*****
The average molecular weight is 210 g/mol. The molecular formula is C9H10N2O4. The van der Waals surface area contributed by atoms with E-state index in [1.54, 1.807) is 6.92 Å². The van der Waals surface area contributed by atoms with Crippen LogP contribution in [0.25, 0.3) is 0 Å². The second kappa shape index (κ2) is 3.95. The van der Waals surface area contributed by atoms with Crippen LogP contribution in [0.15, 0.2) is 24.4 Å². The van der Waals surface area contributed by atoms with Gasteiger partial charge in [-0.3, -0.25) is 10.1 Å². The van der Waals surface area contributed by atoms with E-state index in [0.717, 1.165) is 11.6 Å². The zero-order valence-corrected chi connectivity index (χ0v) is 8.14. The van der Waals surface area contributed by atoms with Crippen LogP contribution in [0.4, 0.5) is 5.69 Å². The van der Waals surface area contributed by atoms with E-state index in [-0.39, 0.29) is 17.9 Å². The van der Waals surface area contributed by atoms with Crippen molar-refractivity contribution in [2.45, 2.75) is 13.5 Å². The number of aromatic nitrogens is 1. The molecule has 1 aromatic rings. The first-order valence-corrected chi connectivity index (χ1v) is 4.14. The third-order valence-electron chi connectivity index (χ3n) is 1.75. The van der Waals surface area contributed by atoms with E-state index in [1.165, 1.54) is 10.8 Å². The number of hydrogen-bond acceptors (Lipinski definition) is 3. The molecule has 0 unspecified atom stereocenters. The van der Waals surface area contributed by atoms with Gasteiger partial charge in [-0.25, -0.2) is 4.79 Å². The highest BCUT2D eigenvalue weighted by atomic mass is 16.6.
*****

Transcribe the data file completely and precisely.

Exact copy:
The average molecular weight is 210 g/mol. The molecular formula is C9H10N2O4. The van der Waals surface area contributed by atoms with E-state index in [1.54, 1.807) is 6.92 Å². The van der Waals surface area contributed by atoms with Crippen LogP contribution in [0.25, 0.3) is 0 Å². The second kappa shape index (κ2) is 3.95. The van der Waals surface area contributed by atoms with Crippen LogP contribution in [0.15, 0.2) is 24.4 Å². The van der Waals surface area contributed by atoms with Gasteiger partial charge in [-0.3, -0.25) is 10.1 Å². The van der Waals surface area contributed by atoms with E-state index in [0.717, 1.165) is 11.6 Å². The zero-order valence-corrected chi connectivity index (χ0v) is 8.14. The van der Waals surface area contributed by atoms with Crippen LogP contribution in [0.4, 0.5) is 5.69 Å². The van der Waals surface area contributed by atoms with E-state index in [-0.39, 0.29) is 17.9 Å². The van der Waals surface area contributed by atoms with Crippen molar-refractivity contribution in [2.45, 2.75) is 13.5 Å². The number of aromatic nitrogens is 1. The molecule has 1 aromatic rings. The first-order valence-corrected chi connectivity index (χ1v) is 4.14. The third-order valence-electron chi connectivity index (χ3n) is 1.75. The van der Waals surface area contributed by atoms with E-state index in [1.165, 1.54) is 10.8 Å². The number of hydrogen-bond acceptors (Lipinski definition) is 3. The molecule has 0 unspecified atom stereocenters. The van der Waals surface area contributed by atoms with Gasteiger partial charge in [-0.25, -0.2) is 4.79 Å². The highest BCUT2D eigenvalue weighted by atomic mass is 16.6.